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Wednesday, May 15, 2013

Can a parent visit their children if there is a restraining order protecting the other parent?

In a recent Supreme Court decision, Moreno vs. Naranjo, SJC-11070 (2013) , the SJC dismissed an appeal as moot for a 209A order that had expired, but addressed the underlying issue anyway in order to provide guidance to District Court judges.  In Moreno the District Court judge had considered the impact of the order on visitation and had ordered a 6 month order instead of 1 year because of the likely impact of the order on the relationship between the defendant and the child.  The SJC indicated that this consideration was improper.

In deciding the length of an order, the only consideration should be the "time reasonably necessary to protect from abuse the plaintiff or any child in the plaintiff's care or custody."   This doesn't mean that an order can't include provisions for visitation, but only that the impact the order has on visitation shouldn't affect the choice to issue the order or for how long.  That choice is dependent solely on the necessity of the order to provide protection from abuse to the plaintiff.

When a restraining order, also know in Massachusetts as a section 209A Abuse Prevention Order, is obtained by a Plaintiff, it will include orders relating to children if the parties have minor children together.  Usually a 209A restraining order will order the Defendant to stay away from any children and award custody of the children to the Plaintiff.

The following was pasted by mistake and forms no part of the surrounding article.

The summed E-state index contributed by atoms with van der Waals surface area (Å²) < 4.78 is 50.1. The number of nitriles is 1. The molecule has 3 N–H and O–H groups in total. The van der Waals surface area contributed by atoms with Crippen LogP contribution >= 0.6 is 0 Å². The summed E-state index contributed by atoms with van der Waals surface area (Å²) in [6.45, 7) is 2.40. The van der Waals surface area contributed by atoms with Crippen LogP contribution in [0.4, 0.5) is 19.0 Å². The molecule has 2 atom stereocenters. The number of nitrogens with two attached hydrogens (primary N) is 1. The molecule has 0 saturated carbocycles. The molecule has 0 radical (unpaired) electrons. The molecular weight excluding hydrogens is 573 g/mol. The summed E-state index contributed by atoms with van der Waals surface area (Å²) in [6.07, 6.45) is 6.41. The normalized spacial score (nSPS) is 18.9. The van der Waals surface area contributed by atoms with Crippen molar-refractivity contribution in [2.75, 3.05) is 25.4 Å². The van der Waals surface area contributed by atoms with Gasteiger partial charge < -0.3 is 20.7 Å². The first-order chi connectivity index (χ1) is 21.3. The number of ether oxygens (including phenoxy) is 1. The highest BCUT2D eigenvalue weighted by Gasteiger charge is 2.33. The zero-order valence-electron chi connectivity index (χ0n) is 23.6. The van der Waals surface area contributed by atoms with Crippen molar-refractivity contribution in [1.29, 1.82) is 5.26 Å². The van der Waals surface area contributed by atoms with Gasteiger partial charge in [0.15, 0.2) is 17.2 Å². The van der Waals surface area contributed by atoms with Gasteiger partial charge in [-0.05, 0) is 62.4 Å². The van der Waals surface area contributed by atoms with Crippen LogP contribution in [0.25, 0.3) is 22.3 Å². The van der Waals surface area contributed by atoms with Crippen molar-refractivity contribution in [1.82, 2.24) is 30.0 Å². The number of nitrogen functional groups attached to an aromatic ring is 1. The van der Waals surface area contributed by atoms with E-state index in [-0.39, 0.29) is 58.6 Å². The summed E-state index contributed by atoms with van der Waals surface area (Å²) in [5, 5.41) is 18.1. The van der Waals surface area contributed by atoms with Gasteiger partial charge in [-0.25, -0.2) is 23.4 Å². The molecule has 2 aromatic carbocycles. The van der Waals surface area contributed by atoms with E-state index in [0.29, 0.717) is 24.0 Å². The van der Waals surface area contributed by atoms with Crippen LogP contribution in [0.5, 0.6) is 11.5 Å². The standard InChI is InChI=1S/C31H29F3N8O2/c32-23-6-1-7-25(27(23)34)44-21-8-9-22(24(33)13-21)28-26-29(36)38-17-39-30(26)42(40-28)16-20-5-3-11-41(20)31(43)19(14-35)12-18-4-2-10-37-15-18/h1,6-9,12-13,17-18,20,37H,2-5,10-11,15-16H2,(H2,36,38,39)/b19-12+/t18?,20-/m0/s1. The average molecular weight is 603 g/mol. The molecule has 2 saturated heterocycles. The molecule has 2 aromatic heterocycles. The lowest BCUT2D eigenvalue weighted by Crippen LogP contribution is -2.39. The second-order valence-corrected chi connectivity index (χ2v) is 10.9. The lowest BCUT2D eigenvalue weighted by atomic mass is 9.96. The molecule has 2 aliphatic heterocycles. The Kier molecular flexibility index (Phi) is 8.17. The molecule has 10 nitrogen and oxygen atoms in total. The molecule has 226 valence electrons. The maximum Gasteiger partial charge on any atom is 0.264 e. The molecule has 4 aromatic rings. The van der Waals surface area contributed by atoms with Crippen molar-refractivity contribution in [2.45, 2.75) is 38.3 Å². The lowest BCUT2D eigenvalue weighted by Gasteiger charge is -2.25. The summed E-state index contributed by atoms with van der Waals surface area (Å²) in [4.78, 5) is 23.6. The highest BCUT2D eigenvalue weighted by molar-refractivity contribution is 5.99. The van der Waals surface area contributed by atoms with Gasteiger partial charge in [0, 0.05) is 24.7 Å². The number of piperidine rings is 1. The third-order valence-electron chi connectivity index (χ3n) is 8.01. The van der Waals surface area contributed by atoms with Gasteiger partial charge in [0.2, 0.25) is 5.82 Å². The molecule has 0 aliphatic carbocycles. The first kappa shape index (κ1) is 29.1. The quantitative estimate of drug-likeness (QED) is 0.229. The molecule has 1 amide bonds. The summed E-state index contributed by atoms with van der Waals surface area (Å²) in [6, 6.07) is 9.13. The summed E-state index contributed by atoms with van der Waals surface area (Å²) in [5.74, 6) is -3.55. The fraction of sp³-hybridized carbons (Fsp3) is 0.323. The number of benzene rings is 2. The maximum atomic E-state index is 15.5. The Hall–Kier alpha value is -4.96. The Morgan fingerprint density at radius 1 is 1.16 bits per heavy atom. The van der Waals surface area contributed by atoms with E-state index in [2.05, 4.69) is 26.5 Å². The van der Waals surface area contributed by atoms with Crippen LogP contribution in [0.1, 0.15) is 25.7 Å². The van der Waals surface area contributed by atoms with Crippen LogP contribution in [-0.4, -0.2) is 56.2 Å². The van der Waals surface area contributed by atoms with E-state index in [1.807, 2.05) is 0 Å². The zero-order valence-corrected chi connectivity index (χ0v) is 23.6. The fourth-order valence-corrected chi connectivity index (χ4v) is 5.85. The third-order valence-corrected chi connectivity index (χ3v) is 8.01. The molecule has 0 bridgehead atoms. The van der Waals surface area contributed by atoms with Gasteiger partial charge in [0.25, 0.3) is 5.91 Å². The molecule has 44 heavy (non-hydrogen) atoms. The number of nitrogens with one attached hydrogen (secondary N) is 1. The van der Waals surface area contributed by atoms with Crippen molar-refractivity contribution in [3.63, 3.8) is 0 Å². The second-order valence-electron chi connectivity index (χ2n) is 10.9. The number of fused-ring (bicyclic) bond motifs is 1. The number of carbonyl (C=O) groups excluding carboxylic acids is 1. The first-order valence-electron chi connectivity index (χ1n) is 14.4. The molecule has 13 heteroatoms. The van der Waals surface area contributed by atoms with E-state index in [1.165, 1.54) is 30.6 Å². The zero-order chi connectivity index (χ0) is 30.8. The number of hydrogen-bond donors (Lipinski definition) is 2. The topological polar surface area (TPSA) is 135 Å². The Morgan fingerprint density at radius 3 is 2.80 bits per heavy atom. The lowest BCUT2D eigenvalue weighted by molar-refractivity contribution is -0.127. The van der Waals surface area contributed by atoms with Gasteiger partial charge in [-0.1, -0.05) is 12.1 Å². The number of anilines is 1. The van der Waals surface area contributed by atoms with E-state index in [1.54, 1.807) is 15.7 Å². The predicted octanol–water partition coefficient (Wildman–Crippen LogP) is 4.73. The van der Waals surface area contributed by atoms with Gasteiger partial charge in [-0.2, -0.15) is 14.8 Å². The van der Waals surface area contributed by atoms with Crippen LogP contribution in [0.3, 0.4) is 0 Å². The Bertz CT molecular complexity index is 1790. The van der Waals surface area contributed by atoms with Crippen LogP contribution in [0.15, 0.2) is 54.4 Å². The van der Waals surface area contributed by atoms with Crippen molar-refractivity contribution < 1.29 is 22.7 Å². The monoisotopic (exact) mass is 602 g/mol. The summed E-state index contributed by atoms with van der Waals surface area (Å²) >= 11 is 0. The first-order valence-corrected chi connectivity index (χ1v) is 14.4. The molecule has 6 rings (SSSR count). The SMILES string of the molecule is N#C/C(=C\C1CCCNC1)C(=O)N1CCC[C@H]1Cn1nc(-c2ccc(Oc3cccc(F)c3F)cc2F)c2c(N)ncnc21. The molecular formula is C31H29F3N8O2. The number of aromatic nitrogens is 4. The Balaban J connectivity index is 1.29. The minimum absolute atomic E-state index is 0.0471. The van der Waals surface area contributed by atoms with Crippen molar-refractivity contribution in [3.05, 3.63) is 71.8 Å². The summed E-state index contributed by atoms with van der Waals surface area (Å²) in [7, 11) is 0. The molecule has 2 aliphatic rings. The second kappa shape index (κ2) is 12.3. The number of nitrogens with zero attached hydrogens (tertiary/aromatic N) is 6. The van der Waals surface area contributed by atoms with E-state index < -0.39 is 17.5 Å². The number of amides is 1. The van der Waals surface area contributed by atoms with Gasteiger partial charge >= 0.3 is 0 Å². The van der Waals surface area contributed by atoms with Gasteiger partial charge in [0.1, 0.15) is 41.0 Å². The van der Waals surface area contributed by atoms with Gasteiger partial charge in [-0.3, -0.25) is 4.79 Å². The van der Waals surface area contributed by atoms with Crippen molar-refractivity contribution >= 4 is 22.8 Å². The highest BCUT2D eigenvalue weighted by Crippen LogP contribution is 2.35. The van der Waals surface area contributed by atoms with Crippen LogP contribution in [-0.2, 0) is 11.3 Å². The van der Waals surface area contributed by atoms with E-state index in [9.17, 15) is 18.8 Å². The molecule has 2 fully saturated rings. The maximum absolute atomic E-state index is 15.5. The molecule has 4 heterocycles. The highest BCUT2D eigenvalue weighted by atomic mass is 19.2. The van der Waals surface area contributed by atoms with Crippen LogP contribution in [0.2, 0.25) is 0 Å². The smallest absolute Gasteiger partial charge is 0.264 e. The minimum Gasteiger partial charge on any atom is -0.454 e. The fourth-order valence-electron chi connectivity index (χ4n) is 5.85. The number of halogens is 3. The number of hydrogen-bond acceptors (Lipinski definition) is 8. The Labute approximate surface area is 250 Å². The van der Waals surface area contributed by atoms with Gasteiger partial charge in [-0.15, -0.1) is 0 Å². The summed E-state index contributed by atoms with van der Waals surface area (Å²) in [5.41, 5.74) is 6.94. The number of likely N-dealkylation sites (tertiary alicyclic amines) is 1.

In Massachusetts, the District Court issues most 209A restraining orders but the Probate & Family Court can as well.  Provisions relating to minor children can be amended to allow visitation, but typically the District Court would prefer that the Probate & Family Court deal with those provisions.  If a party requests a parenting time schedule from the Probate & Family Court, the Judge in that court can amend the restraining order through a process we discussed in this previous post.

The provisions relating to visiting the children don't change the orders preventing abuse of the parent, but practical considerations (like pick-up and drop-off of the children) may need to be considered to avoid violation of no-contact provisions.


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